When I moved to St. Louis from Cincinnati, Ohio I heard that there was a significant racial divide here based on statics and the racial demographics of the city. There is a street called Delmar that almost divides the city in half, North and South. This street has acted as a proverbial railroad track for the city, as 95% of the African American population of the city lives north of these “railroad tracks”. I know, it almost seems impossible, but once you live here you not only come to recognize it as being true, you can also visually see the historic effect of this “railroad track” divide.
South of Delmar, the city has continued to develop with businesses and new construction happening. You see early 20th century million dollar brick homes surrounding the historic Forest Park along with the History Museum, Science Center, Washington University and St. Louis Zoo. It is the place to live and be when you want to engage with what's new and great about the city. However, literally two city blocks north of this icon of wealth is the polar opposite. There is vacant lot after vacant lot and burnt out and abandoned homes. You can see the same large 20th century brick homes that decorate the neighborhood south of Delmar, only these homes are boarded up, abandoned and in disrepair. It is almost as though 75 years ago someone drew a line down Delmar Blvd and said all development money will go south of this line and nothing will happen north. The wealth, which at the time was 100% connected to race, will move south and leave the poor, which all but a few African Americans were at the time, will stay to the north. And so it has been done!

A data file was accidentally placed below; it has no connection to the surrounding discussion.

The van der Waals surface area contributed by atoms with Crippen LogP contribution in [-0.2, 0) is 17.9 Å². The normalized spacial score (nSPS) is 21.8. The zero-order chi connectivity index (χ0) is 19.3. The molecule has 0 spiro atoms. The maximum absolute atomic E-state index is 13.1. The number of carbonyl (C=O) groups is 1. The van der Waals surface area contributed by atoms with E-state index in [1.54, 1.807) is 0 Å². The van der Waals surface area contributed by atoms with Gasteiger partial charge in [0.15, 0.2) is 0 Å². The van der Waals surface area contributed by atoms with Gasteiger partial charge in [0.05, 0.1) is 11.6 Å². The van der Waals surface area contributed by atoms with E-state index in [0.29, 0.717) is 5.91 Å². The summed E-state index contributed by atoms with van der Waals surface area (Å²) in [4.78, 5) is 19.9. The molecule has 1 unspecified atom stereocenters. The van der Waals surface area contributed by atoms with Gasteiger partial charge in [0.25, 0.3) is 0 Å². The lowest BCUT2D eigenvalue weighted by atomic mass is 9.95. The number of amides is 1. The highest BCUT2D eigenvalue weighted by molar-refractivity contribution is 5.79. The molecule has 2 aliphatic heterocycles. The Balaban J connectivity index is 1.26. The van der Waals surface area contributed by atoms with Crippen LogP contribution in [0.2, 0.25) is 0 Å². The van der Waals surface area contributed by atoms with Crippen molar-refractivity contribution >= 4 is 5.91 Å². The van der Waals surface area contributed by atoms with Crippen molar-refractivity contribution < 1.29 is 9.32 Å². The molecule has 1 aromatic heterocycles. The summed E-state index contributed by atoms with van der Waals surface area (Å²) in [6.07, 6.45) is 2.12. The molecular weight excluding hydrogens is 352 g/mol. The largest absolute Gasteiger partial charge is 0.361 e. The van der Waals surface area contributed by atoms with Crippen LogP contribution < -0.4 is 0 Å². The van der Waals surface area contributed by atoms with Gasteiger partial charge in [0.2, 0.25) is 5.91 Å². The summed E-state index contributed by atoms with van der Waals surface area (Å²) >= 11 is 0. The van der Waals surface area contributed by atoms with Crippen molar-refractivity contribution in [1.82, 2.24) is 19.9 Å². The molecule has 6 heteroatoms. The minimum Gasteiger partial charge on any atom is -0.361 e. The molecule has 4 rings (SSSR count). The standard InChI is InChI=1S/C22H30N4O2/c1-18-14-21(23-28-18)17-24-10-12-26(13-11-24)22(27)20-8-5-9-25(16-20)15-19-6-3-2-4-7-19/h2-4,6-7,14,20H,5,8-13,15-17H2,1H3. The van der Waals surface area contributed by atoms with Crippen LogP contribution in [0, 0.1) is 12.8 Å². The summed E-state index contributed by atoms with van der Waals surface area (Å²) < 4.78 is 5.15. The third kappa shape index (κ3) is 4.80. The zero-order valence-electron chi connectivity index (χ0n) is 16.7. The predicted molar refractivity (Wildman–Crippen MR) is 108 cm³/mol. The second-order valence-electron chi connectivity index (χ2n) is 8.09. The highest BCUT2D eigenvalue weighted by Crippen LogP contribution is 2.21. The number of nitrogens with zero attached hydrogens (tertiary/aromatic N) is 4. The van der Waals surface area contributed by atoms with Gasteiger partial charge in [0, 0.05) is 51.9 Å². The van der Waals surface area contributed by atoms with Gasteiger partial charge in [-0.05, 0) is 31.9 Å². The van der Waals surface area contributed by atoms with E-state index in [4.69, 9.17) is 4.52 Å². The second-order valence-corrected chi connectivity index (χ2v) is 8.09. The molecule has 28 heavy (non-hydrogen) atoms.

When I arrived, I found it hard to believe that no one, Black or White was talking about this blatant racial disparity. Is it as though the battle was fought, and people had decided it was better to ignore rather than deal with this issue. Which brings us to the protests that continue to happen in St. Louis today.
The shooting of Mike Brown and the acquittal of Jason Shockley has forced Black people in St. Louis out of silence. The unspoken agreement that was held before these events has been broken and now the protests are the icebreaker to the conversation that has to happen. And the protests and civil disruption will continue to happen until the conversations begin.
I think St. Louis is a microcosm of America. In almost every city there is a Delmar divide that has been created by historical inequality. And for a while everyone agreed to not talk about it because some progress had been made. But with the 2016 election of Donald Trump and his openly racist remarks and immoral behavior, the unspoken agreement has been broken and now the protests are breaking the ice for the upcoming conversations that need to happen. Just as NFL players protest during the national anthem or university students refuse to have people speak at their graduation, the protests will continue until the conversations begin. So let’s talk!